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Evaluation of dexmedetomidine and ketamine in combination with opioids as injectable anesthesia for castration in dogs

Michele Barletta DVM, PhD1, Brenda R. Austin DVM, MS, DACVS2, Jeff C. Ko DVM, MS, DACVA3, Mark E. Payton PhD4, Ann B. Weil MS, DVM, DACVA5, and Tomohito Inoue DVM6
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  • 1 Department of Veterinary Clinical Sciences, School of Veterinary Medicine, Purdue University, West Lafayette, IN 47907.
  • | 2 Department of Veterinary Clinical Sciences, School of Veterinary Medicine, Purdue University, West Lafayette, IN 47907.
  • | 3 Department of Veterinary Clinical Sciences, School of Veterinary Medicine, Purdue University, West Lafayette, IN 47907.
  • | 4 Department of Statistics, College of Arts and Sciences, Oklahoma State University, Stillwater, OK 74078.
  • | 5 Department of Veterinary Clinical Sciences, School of Veterinary Medicine, Purdue University, West Lafayette, IN 47907.
  • | 6 Department of Veterinary Clinical Sciences, School of Veterinary Medicine, Purdue University, West Lafayette, IN 47907.

Abstract

Objective—To compare efficacy and cardiorespiratory effects of dexmedetomidine and ketamine in combination with butorphanol, hydromorphone, or buprenorphine (with or without reversal by atipamezole) in dogs undergoing castration.

Design—Prospective, randomized, split-plot, blinded study.

Animals—30 healthy client-owned sexually intact male dogs.

Procedures—Dogs (n = 10 dogs/group) were assigned to receive dexmedetomidine (15 μg/kg [6.82 μg/lb]) and ketamine (3 mg/kg [1.36 mg/lb]) with butorphanol (0.2 mg/kg [0.09 mg/lb]; DKBut), the same dosages of dexmedetomidine and ketamine with hydromorphone (0.05 mg/kg [0.023 mg/lb]; DKH), or the same dosages of dexmedetomidine and ketamine with buprenorphine (40 μg/kg [18.18 μg/lb]; DKBup). All drugs were administered as a single IM injection for induction and maintenance of anesthesia for castration. At conclusion of the surgery, 5 dogs in each treatment group received atipamezole (150 μg/kg [68.18 μg/lb], IM), and the remainder received saline (0.9% NaCl) solution IM. Cardiorespiratory variables and quality of anesthesia were assessed. Supplemental isoflurane was administered to the dogs when anesthesia was considered inadequate during surgery.

Results—All drug combinations rapidly induced anesthesia. Dogs were intubated within 10 minutes after injection. Supplemental isoflurane was needed during surgery in 1, 3, and 4 dogs in the DKBup, DKBut, and DKH groups, respectively. Dogs that received atipamezole had a significantly shorter recovery time. Some dogs in each group had bradycardia and hypoxemia with hypertension.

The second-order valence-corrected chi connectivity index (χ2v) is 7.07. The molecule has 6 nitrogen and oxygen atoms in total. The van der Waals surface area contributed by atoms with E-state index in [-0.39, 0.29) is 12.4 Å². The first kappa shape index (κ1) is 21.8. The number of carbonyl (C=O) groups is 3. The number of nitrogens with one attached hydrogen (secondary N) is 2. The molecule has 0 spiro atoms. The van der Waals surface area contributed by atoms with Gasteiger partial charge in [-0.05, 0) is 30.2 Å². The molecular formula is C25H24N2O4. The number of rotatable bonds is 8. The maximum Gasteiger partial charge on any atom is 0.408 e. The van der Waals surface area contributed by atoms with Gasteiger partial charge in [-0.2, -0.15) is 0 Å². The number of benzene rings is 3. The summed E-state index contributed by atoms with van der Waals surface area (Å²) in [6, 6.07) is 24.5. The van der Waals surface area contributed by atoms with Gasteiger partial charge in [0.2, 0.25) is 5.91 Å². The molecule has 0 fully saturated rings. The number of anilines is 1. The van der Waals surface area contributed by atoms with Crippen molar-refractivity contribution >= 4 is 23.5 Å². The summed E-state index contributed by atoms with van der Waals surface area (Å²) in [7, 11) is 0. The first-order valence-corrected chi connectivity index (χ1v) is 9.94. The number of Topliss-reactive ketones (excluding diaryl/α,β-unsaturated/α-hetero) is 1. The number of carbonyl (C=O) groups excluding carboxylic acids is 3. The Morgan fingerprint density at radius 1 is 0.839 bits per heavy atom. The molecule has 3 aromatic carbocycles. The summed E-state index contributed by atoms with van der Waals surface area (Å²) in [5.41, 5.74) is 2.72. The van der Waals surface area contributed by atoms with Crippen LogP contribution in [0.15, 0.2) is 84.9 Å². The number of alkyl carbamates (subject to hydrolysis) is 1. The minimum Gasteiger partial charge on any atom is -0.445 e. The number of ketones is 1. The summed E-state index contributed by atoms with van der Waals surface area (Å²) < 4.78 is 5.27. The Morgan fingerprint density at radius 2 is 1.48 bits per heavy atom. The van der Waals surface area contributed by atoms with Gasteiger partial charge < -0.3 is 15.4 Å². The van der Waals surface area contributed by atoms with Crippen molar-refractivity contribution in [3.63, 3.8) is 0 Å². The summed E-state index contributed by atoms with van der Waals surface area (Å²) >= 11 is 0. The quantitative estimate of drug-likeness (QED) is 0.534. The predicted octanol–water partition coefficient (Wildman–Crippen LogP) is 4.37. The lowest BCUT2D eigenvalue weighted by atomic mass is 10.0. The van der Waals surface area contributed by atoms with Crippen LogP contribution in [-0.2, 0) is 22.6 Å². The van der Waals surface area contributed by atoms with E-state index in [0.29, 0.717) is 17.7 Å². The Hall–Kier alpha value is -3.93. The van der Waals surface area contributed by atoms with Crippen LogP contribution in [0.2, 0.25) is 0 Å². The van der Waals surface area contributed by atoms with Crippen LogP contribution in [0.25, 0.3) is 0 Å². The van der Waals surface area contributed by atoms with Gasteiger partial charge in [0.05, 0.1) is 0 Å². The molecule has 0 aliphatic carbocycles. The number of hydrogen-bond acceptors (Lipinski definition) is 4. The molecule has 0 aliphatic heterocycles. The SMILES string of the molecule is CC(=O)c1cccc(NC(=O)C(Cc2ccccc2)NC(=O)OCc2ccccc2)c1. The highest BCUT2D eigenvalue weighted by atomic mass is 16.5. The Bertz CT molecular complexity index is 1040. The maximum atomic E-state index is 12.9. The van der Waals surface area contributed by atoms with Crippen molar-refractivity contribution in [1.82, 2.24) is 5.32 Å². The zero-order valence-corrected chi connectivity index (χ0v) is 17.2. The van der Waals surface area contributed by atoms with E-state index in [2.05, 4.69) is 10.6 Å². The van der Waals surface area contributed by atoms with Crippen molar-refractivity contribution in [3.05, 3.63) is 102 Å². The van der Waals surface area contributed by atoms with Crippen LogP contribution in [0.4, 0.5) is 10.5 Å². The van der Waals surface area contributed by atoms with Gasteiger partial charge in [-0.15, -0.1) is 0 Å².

Conclusions and Clinical Relevance—DKBup was the most suitable injectable anesthetic combination used. Recovery was shortened by IM administration of atipamezole. There were minimal adverse effects in all groups.

Abstract

Objective—To compare efficacy and cardiorespiratory effects of dexmedetomidine and ketamine in combination with butorphanol, hydromorphone, or buprenorphine (with or without reversal by atipamezole) in dogs undergoing castration.

Design—Prospective, randomized, split-plot, blinded study.

Animals—30 healthy client-owned sexually intact male dogs.

Procedures—Dogs (n = 10 dogs/group) were assigned to receive dexmedetomidine (15 μg/kg [6.82 μg/lb]) and ketamine (3 mg/kg [1.36 mg/lb]) with butorphanol (0.2 mg/kg [0.09 mg/lb]; DKBut), the same dosages of dexmedetomidine and ketamine with hydromorphone (0.05 mg/kg [0.023 mg/lb]; DKH), or the same dosages of dexmedetomidine and ketamine with buprenorphine (40 μg/kg [18.18 μg/lb]; DKBup). All drugs were administered as a single IM injection for induction and maintenance of anesthesia for castration. At conclusion of the surgery, 5 dogs in each treatment group received atipamezole (150 μg/kg [68.18 μg/lb], IM), and the remainder received saline (0.9% NaCl) solution IM. Cardiorespiratory variables and quality of anesthesia were assessed. Supplemental isoflurane was administered to the dogs when anesthesia was considered inadequate during surgery.

Results—All drug combinations rapidly induced anesthesia. Dogs were intubated within 10 minutes after injection. Supplemental isoflurane was needed during surgery in 1, 3, and 4 dogs in the DKBup, DKBut, and DKH groups, respectively. Dogs that received atipamezole had a significantly shorter recovery time. Some dogs in each group had bradycardia and hypoxemia with hypertension.

Conclusions and Clinical Relevance—DKBup was the most suitable injectable anesthetic combination used. Recovery was shortened by IM administration of atipamezole. There were minimal adverse effects in all groups.

Contributor Notes

Supported in part by a research grant from Pfizer Animal Health.

Address correspondence to Dr. Ko (jcko@purdue.edu).